According to Statista, Nigeria’s gas reserves is around 200 trillion cubic feet, which is about three percent of the proved global natural gas reserves. In the past, the country has grazed exploiting its gas but with recent moves, the country is set to put gas on the frontburner. And rightly so. But really what is transformative about these projects? 

Well, for one, at the ANOH Gas Processing Plant for instance, the process of producing gas does not involve flaring, an environmental nuisance that blights the oil and gas industry. While the host communities would appreciate this innovation, they also know the economic importance of the plant. 

“Commerce here would improve,”said a traditional ruler, the Odozie Obodo II of Assa Kingdom, Emmanuel Asor. “Virtually the structures you are seeing here would get down and new ones would be raised. And here it would be just like Abuja.”

However, it is not only gas-producing regions that stand to benefit but the whole citizenry. More gas would translate to cheaper electricity, cheaper cooking gas and faster industrialisation. This is another win-win that deserves celebration.

While the average Nigerian may view gas as basically just for cooking, in reality, gas is deployed beyond that. Think electricity. That is one aspect gas would become a game changer for the country. At the 2nd Domestic Gas and Gas Infrastructure Summit held in Abuja last October, experts agreed on the need to lean more on gas for electricity in the country. The minister of power, Adebayo Adelabu, said Nigeria would need to supply more gas for the domestic market to have more electricity among other things. Al-Mujtaba Abubakar, president, Abuja Chamber of Commerce and Industry (ACCI) also agrees with him.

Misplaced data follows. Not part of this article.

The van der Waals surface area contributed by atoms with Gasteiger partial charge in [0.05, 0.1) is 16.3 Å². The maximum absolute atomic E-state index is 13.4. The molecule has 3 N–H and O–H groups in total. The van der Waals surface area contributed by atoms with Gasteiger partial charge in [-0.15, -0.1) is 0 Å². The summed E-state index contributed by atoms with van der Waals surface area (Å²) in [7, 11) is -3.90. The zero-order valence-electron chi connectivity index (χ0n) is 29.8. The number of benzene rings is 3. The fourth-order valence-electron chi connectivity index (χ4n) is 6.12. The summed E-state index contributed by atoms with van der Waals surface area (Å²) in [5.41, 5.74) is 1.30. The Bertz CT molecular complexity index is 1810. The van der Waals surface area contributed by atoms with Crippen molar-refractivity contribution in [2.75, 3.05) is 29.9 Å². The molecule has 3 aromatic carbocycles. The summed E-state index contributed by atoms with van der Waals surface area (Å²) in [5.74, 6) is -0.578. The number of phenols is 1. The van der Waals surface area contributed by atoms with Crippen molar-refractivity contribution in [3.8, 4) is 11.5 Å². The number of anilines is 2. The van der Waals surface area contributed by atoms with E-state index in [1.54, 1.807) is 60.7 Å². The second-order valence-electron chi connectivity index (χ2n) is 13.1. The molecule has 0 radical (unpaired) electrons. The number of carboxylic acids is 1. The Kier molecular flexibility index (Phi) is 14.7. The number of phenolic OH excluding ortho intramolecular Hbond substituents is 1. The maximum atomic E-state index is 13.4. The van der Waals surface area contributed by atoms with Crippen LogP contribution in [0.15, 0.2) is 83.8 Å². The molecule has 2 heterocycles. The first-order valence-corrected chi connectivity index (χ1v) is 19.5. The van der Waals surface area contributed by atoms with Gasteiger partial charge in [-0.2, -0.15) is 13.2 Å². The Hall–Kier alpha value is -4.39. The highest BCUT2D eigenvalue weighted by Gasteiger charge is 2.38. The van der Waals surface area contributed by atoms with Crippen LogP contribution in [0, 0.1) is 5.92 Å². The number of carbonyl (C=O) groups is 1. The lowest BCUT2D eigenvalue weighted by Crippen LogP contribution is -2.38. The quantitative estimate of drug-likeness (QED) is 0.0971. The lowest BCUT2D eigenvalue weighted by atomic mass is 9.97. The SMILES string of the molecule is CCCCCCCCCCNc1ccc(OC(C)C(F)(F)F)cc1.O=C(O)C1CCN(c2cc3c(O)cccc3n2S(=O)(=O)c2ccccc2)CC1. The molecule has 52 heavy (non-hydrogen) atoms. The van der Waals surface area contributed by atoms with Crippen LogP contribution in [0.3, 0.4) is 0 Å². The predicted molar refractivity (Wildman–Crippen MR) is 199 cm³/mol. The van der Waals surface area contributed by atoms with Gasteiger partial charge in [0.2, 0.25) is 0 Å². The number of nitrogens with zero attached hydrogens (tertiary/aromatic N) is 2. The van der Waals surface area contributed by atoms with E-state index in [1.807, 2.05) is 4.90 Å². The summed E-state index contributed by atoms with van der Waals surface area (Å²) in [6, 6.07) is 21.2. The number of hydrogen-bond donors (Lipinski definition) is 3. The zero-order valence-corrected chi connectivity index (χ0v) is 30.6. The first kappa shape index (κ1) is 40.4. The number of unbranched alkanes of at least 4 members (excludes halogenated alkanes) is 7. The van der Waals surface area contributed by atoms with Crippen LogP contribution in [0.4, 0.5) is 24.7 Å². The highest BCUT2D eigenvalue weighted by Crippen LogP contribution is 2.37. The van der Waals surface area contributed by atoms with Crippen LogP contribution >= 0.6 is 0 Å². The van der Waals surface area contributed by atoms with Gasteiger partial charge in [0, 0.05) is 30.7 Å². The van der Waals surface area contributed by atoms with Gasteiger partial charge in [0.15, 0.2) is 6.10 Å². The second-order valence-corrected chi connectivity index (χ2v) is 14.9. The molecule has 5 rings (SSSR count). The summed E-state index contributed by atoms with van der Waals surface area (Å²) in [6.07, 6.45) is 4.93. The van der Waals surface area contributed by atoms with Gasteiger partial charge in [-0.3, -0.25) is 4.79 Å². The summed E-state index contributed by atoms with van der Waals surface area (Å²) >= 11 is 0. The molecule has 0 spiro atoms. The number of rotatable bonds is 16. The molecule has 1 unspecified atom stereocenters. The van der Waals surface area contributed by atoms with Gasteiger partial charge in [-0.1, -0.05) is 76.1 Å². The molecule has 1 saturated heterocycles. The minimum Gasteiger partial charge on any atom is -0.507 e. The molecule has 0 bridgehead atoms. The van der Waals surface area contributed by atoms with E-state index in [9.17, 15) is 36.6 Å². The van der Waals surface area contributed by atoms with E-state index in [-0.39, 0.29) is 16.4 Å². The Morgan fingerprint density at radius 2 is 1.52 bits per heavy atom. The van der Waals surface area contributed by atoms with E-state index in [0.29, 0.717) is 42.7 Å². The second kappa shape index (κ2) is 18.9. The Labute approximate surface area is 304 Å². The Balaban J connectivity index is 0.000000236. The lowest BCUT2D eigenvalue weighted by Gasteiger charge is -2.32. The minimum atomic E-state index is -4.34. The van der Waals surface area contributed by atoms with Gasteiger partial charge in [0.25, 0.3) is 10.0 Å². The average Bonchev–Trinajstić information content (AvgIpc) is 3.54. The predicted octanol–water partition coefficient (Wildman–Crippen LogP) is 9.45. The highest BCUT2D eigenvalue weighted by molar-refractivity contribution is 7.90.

“Globally, natural gas has replaced coal as the fuel of choice for electricity production, with climate and air quality benefits,” said Abubakar.

With the coming up of these new gas plants, the days of epileptic electricity supply may soon be over.

Also, think of vehicles. In the wake of the fuel subsidy removal last year, cost of petrol immediately skyrocketed, provoking the adoption of Compressed Natural Gas (CNG) to power vehicles as a cheaper alternative. It was only then some Nigerians knew that with a little tweaking they could power their vehicles and electric generators with gas. While a state like Ogun has led the initiative in direction of CNG vehicles, particularly commercial buses,  the federal government is set to come in with a bang. 

“All is now ready for delivery of the first set of critical assets for deployment and launch of the CNG initiative ahead of the first anniversary of the Tinubu administration on May 29,” said Bayo Onanuga, the Special Adviser to the President on Information and Strategy, recently.

He said the Federal Government allocated N100 billion from the N500 billion palliative budget to purchase 5,500 CNG vehicles (buses and tricycles), 100 electric buses, and over 20,000 CNG conversion kits, and build CNG refill stations and electric charging stations nationwide. Onanuga revealed that the grand vision of the initiative is to get at least one million natural gas-propelled vehicles on Nigerian roads by 2027. Now, that would be transformational. 

“It must be noted that soon-to-be-completed gas pipeline projects initiated by the Buhari administration and being completed by NNPCL (the AKK Pipeline) will take gas into the hinterlands of North East and North West where there is a current paucity,” said Onanuga.

Coupled with existing structures, the launch of the two gas plants and the gas pipeline is set to radically transform the Nigerian power sector. Check it out. We’ll be able to get cheaper gas to cook more efficiently, get cheaper gas to power our cars, and get cheaper electricity to power our lives. Who still argues that Nigeria is not on the right path?